Introduction: We aimed to study the efficacy, procedural characteristics and safety of cryoablation (CBA) versus radiofrequency (RFA) ablation in patients with drug refractory paroxysmal atrial fibrillation.
Methods: A systematic literature search was performed using PubMed, EMBASE, Web of Science, and Cochrane Central Register of Controlled Trials to clinical trials comparing CBA and RFA for AF. Outcomes were evaluated for efficacy, procedure characteristics and safety. For each study, odd ratio and 95% confidence intervals (CIs) were calculated for endpoints for both approaches.
Results: We included a total of 10,463 participants (3,576 in the CBA and 6,887 in RFA group) enrolled in 20 clinical trials. No significant difference was observed between CBA and RFA in freedom from atrial arrhythmia at 12-months, recurrent atrial arrhythmias or repeat ablation. CBA group had significantly increased transient phrenic nerve injury (OR 8.37, 95% CI 3.52-19.87; p<0.00001) and persistent phrenic nerve injury (OR 7.94, 95% CI 3.51-17.94; p<0.00001); with significant reduction in pericardial effusion/cardiac tamponade (OR 0.50, 95% CI 0.33-0.76; p=0.001), and groin site complications (OR 0.62, 95% CI 0.40-0.96; p=0.03). There was no significant difference was observed in stroke/thromboembolic event, major bleeding, minor bleeding and pulmonary vein stenosis.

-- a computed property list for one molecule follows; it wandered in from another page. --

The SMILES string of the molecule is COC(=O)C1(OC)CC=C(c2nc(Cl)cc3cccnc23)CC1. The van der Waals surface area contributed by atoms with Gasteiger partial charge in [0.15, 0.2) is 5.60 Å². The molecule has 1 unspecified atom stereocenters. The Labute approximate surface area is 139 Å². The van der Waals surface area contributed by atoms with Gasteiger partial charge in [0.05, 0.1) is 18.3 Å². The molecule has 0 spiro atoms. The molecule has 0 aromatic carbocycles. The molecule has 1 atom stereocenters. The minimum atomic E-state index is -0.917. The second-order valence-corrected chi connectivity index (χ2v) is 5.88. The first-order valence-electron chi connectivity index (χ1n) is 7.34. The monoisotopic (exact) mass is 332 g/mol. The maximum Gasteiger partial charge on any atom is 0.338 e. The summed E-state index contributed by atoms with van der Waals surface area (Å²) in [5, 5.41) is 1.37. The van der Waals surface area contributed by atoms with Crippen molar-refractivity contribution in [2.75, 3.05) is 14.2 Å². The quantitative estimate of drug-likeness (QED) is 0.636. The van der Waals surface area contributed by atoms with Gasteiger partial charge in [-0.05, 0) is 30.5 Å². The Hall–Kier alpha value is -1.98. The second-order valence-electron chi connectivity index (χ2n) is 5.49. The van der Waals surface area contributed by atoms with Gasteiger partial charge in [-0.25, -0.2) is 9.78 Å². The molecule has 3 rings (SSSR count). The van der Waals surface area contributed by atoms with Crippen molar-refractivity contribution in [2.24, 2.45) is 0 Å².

Conclusion: Cryoablation was non-inferior to RFA in patients with drug refractory paroxysmal atrial fibrillation. Radiofrequency ablation was associated with increased groin complications and pericardial effusion/cardiac tamponade, whereas CBA was associated with transient and persistent phrenic nerve injury.
Credits: Jalaj Garg MD FESC; Rahul Chaudhary MD; Chandrasekar Palaniswamy MD; Neeraj Shah MD MPH; Babak Bozorgnia MD FACC; Andrea Natale MD FACC FHRS FESC